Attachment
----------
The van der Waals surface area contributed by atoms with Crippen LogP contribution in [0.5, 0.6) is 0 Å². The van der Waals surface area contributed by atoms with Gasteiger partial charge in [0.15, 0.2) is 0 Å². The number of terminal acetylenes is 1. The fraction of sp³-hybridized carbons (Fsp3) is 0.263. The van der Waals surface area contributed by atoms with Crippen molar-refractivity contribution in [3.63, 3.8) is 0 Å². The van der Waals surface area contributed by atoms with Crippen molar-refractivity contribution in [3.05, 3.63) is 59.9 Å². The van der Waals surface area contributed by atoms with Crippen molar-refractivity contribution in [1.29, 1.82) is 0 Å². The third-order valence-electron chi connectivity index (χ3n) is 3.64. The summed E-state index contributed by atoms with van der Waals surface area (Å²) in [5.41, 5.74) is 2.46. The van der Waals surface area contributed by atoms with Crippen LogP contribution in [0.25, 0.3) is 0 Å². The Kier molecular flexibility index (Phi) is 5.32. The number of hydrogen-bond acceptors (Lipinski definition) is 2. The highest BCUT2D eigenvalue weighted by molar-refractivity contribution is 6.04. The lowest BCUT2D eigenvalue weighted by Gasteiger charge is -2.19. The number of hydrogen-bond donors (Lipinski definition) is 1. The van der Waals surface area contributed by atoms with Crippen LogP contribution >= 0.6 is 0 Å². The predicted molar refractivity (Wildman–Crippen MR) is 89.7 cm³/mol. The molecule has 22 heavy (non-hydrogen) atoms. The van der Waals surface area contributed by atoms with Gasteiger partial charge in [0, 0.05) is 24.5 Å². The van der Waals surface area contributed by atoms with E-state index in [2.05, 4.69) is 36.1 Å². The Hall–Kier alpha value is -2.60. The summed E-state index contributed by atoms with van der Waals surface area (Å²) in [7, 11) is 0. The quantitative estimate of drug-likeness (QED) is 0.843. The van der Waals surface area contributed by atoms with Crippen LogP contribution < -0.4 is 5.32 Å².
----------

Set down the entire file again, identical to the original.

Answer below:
The van der Waals surface area contributed by atoms with Crippen LogP contribution in [0.5, 0.6) is 0 Å². The van der Waals surface area contributed by atoms with Gasteiger partial charge in [0.15, 0.2) is 0 Å². The number of terminal acetylenes is 1. The fraction of sp³-hybridized carbons (Fsp3) is 0.263. The van der Waals surface area contributed by atoms with Crippen molar-refractivity contribution in [3.63, 3.8) is 0 Å². The van der Waals surface area contributed by atoms with Crippen molar-refractivity contribution in [3.05, 3.63) is 59.9 Å². The van der Waals surface area contributed by atoms with Crippen molar-refractivity contribution in [1.29, 1.82) is 0 Å². The third-order valence-electron chi connectivity index (χ3n) is 3.64. The summed E-state index contributed by atoms with van der Waals surface area (Å²) in [5.41, 5.74) is 2.46. The van der Waals surface area contributed by atoms with Crippen LogP contribution in [0.25, 0.3) is 0 Å². The Kier molecular flexibility index (Phi) is 5.32. The number of hydrogen-bond acceptors (Lipinski definition) is 2. The highest BCUT2D eigenvalue weighted by molar-refractivity contribution is 6.04. The lowest BCUT2D eigenvalue weighted by Gasteiger charge is -2.19. The number of hydrogen-bond donors (Lipinski definition) is 1. The van der Waals surface area contributed by atoms with Crippen LogP contribution >= 0.6 is 0 Å². The predicted molar refractivity (Wildman–Crippen MR) is 89.7 cm³/mol. The molecule has 22 heavy (non-hydrogen) atoms. The van der Waals surface area contributed by atoms with Gasteiger partial charge in [0, 0.05) is 24.5 Å². The van der Waals surface area contributed by atoms with E-state index in [2.05, 4.69) is 36.1 Å². The Hall–Kier alpha value is -2.60. The summed E-state index contributed by atoms with van der Waals surface area (Å²) in [7, 11) is 0. The quantitative estimate of drug-likeness (QED) is 0.843. The van der Waals surface area contributed by atoms with Crippen LogP contribution < -0.4 is 5.32 Å².